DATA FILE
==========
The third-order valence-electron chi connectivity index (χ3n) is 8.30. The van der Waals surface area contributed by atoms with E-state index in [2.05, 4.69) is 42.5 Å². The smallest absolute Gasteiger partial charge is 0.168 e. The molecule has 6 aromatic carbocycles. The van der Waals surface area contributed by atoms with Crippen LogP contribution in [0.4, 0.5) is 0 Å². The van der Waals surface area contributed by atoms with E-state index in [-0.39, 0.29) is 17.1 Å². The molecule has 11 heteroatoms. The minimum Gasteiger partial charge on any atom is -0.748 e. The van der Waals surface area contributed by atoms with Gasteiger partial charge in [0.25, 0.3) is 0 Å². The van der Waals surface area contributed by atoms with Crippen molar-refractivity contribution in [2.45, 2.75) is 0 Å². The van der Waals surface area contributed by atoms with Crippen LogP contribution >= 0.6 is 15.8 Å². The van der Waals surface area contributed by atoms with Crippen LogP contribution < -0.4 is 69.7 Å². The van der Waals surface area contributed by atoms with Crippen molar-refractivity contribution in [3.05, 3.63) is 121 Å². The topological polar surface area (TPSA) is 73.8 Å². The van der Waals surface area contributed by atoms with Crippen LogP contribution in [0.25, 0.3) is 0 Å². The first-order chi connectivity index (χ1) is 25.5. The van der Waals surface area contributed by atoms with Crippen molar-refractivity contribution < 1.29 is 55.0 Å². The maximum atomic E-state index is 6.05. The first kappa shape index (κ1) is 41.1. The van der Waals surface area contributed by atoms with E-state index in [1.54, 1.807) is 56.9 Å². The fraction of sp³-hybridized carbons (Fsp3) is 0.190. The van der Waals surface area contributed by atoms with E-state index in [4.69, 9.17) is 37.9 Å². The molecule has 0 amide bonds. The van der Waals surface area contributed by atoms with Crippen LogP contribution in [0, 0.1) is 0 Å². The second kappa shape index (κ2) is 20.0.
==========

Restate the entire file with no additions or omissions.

The third-order valence-electron chi connectivity index (χ3n) is 8.30. The van der Waals surface area contributed by atoms with E-state index in [2.05, 4.69) is 42.5 Å². The smallest absolute Gasteiger partial charge is 0.168 e. The molecule has 6 aromatic carbocycles. The van der Waals surface area contributed by atoms with Crippen LogP contribution in [0.4, 0.5) is 0 Å². The van der Waals surface area contributed by atoms with E-state index in [-0.39, 0.29) is 17.1 Å². The molecule has 11 heteroatoms. The minimum Gasteiger partial charge on any atom is -0.748 e. The van der Waals surface area contributed by atoms with Gasteiger partial charge in [0.25, 0.3) is 0 Å². The van der Waals surface area contributed by atoms with Crippen molar-refractivity contribution in [2.45, 2.75) is 0 Å². The van der Waals surface area contributed by atoms with Crippen LogP contribution >= 0.6 is 15.8 Å². The van der Waals surface area contributed by atoms with Crippen LogP contribution < -0.4 is 69.7 Å². The van der Waals surface area contributed by atoms with Crippen molar-refractivity contribution in [3.05, 3.63) is 121 Å². The topological polar surface area (TPSA) is 73.8 Å². The van der Waals surface area contributed by atoms with Crippen LogP contribution in [0.25, 0.3) is 0 Å². The first-order chi connectivity index (χ1) is 25.5. The van der Waals surface area contributed by atoms with Crippen molar-refractivity contribution < 1.29 is 55.0 Å². The maximum atomic E-state index is 6.05. The first kappa shape index (κ1) is 41.1. The van der Waals surface area contributed by atoms with E-state index in [1.54, 1.807) is 56.9 Å². The fraction of sp³-hybridized carbons (Fsp3) is 0.190. The van der Waals surface area contributed by atoms with E-state index in [4.69, 9.17) is 37.9 Å². The molecule has 0 amide bonds. The van der Waals surface area contributed by atoms with Crippen LogP contribution in [0, 0.1) is 0 Å². The second kappa shape index (κ2) is 20.0.